Prospective studies have shown that the course of bipolar disorder (BD) is characterized by the persistence of symptoms, predominantly depression, along most of the time. However, to our knowledge, no studies in Latin America have investigated it.
To replicate international studies using a Brazilian sample to prospectively analyze treatment outcomes in the first year and to determine potential chronicity factors.
We followed up 102 patients with BD for 12 months and evaluated the number of months with affective episodes and the intensity of manic and depressive symptoms using the Young Mania Rating Scale (YMRS) and the Hamilton Depression Scale (HAM-D17). Sociodemographic and retrospective clinical data were examined to determine possible predictors of outcome.
Almost 50% of the patients had symptoms about half of the time, and there was a predominance of depressive episodes. Disease duration and number of depressive episodes were predictors of chronicity. Depressive polarity of the first episode and a higher number of depressive episodes predicted the occurrence of new depressive episodes.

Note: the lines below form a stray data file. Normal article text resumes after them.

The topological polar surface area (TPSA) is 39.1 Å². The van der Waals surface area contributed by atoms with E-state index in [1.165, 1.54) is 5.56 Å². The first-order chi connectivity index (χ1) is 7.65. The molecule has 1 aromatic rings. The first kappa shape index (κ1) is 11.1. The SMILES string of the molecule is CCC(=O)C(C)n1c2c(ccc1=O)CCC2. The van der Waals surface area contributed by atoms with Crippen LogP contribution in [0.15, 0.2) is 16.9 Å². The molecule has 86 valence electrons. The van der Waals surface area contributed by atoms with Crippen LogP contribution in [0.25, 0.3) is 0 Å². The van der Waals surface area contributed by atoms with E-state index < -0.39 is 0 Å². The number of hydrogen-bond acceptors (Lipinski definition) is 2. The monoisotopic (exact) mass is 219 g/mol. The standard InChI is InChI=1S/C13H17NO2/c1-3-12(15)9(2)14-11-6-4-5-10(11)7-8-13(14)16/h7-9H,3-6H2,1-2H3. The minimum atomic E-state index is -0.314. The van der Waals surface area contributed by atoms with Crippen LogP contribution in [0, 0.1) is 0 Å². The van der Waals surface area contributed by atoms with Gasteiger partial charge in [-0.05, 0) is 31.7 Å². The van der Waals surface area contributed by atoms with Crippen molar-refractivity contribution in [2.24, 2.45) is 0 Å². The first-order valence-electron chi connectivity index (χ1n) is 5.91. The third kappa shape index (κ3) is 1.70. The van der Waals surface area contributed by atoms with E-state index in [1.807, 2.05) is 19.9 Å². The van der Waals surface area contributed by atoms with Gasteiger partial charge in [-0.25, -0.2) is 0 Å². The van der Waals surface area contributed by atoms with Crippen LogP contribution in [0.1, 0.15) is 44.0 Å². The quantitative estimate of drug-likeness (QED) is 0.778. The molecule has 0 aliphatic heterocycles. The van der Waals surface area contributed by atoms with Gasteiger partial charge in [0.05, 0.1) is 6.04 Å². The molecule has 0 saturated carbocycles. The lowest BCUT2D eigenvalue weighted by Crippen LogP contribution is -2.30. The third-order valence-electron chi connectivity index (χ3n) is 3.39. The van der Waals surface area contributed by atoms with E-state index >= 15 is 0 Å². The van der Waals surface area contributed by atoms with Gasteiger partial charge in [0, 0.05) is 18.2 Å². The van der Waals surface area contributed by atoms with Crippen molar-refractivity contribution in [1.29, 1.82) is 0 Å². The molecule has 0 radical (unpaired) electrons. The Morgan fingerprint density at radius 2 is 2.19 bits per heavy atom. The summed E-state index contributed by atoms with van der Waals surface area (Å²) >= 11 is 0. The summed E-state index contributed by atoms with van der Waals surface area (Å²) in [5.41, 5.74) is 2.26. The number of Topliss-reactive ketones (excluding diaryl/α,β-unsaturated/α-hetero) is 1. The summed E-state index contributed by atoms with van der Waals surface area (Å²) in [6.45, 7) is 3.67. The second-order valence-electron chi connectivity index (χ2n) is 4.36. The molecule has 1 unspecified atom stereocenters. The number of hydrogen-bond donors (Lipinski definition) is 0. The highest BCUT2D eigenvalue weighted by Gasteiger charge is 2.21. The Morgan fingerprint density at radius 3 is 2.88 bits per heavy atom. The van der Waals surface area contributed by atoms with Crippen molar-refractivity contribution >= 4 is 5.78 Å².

In general, BD outcome seems to be poor in the first year of monitoring, despite adequate treatment. There is a predominance of depressive symptoms, and previous depressive episodes are a predictor of new depressive episodes and worse outcome.
Clinical progression; outcome assessment; depression; bipolar disorder